Affiliations: Department of Genetics, Cell and Immunobiology, Semmelweis University, Budapest, Hungary
Correspondence to: G. Csaba, Department of Genetics, Cell and Immunobiology, Semmelweis University,
Budapest, Hungary. Tel.: +3630 3479362; E-mail: [email protected].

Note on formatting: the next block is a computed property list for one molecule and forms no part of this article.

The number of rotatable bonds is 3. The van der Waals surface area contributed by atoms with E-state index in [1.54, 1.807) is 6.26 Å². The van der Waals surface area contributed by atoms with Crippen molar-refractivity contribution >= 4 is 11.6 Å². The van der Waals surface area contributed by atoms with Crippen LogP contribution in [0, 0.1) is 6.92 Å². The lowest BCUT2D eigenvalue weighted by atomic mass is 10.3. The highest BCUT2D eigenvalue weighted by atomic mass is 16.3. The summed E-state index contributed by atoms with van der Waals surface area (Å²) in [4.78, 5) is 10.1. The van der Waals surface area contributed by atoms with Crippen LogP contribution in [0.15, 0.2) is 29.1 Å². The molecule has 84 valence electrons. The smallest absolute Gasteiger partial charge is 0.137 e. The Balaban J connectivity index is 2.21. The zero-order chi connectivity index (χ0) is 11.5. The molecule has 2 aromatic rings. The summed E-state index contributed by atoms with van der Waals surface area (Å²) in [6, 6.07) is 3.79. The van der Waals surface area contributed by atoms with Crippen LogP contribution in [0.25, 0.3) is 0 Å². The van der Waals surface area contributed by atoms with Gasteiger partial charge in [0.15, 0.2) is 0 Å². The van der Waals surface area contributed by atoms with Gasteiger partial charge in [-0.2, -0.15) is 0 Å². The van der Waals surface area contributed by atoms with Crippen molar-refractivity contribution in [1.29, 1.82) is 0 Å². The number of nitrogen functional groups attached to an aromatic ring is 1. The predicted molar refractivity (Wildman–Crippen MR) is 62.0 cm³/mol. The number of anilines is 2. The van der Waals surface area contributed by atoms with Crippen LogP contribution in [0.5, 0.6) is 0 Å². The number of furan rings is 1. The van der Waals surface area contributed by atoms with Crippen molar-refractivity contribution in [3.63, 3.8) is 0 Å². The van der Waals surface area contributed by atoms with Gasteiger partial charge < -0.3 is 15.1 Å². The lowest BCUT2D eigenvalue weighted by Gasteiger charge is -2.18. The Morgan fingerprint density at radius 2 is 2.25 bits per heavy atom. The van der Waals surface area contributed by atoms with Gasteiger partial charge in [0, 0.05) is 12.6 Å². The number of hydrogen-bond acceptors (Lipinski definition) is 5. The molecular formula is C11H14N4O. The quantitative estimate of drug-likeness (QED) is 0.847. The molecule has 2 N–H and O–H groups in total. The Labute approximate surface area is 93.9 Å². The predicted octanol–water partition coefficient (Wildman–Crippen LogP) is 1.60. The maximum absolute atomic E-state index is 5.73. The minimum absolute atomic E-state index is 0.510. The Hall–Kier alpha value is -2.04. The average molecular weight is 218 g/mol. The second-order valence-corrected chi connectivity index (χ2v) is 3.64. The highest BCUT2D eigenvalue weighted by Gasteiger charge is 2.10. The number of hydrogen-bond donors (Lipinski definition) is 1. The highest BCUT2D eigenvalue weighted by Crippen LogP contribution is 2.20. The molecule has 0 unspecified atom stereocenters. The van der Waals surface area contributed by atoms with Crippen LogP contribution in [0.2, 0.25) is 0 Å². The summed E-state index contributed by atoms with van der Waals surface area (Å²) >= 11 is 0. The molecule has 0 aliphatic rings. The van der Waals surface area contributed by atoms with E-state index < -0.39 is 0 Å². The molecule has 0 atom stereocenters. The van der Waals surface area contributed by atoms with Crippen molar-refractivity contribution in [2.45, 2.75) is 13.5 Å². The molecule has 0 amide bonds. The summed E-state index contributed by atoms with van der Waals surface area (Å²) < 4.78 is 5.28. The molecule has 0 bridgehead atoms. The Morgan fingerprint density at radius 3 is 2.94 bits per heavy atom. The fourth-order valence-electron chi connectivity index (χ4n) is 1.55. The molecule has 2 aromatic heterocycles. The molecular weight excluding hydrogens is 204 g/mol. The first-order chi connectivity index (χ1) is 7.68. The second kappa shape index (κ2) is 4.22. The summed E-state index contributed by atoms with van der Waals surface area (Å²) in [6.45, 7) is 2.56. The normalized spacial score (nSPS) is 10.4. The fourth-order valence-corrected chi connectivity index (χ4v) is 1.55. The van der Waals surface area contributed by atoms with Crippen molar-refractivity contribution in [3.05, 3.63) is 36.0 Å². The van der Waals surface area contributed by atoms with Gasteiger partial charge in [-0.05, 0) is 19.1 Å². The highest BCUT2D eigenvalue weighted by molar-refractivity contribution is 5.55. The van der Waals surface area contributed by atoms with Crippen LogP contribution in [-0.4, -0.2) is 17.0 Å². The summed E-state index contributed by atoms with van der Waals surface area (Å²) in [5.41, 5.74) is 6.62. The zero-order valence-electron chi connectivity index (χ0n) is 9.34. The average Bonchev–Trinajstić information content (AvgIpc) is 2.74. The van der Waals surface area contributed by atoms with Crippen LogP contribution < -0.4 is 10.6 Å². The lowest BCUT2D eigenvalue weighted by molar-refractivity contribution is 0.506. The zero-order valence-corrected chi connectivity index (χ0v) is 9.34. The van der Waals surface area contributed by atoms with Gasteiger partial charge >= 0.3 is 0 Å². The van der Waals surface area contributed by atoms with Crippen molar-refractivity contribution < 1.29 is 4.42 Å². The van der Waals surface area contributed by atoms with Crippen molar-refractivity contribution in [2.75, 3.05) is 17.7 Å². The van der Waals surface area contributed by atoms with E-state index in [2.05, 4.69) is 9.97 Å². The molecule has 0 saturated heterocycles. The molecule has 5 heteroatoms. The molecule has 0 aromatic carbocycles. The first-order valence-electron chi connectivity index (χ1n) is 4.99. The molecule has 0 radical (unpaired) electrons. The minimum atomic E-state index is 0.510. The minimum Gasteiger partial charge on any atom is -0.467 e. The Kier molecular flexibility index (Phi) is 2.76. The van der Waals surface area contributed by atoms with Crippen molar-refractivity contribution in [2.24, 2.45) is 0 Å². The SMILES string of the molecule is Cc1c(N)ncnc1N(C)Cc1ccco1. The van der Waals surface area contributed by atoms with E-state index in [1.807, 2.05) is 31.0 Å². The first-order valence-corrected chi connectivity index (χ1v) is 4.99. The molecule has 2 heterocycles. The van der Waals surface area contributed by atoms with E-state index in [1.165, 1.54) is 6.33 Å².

Abstract: Thymus is the central organ of immunity, which has a decisive role in the selection and removal of the autoreactive lymphocytes. The pineal gland influences the sustenance and function of thymus, the neonatal removal of thymus as well as pineal gland causes the total collapse of the immune system. Involution of pineal and/or thymus after adolescence permits the manifestation of autoimmune processes, causing the aging and determining the lifespan. Thymus involution is not a consequence of the general involution caused by the progressing age, but a prime mover of it. The pacemaker of aging could be in the suprachiasmatic nucleus of the brain, which is in neural and chemical contact with the the pineal body and the executor is the thymus, regulating the autoimmunity. From this aspect aging is caused by the continuous slow wearing of cells and organs by autoimmunity. A certain degree of autoimmunity is a natural process, which causes manifest disease if becomes enormously strong or directed towards a special organ or system. The velocity of the slow wearing as well, as the functional importance of the target organs determines the lifespan. Outer factors can not prolong the lifespan however, can shorten it by increasing thymic involution, consequently influencing autoimmunity.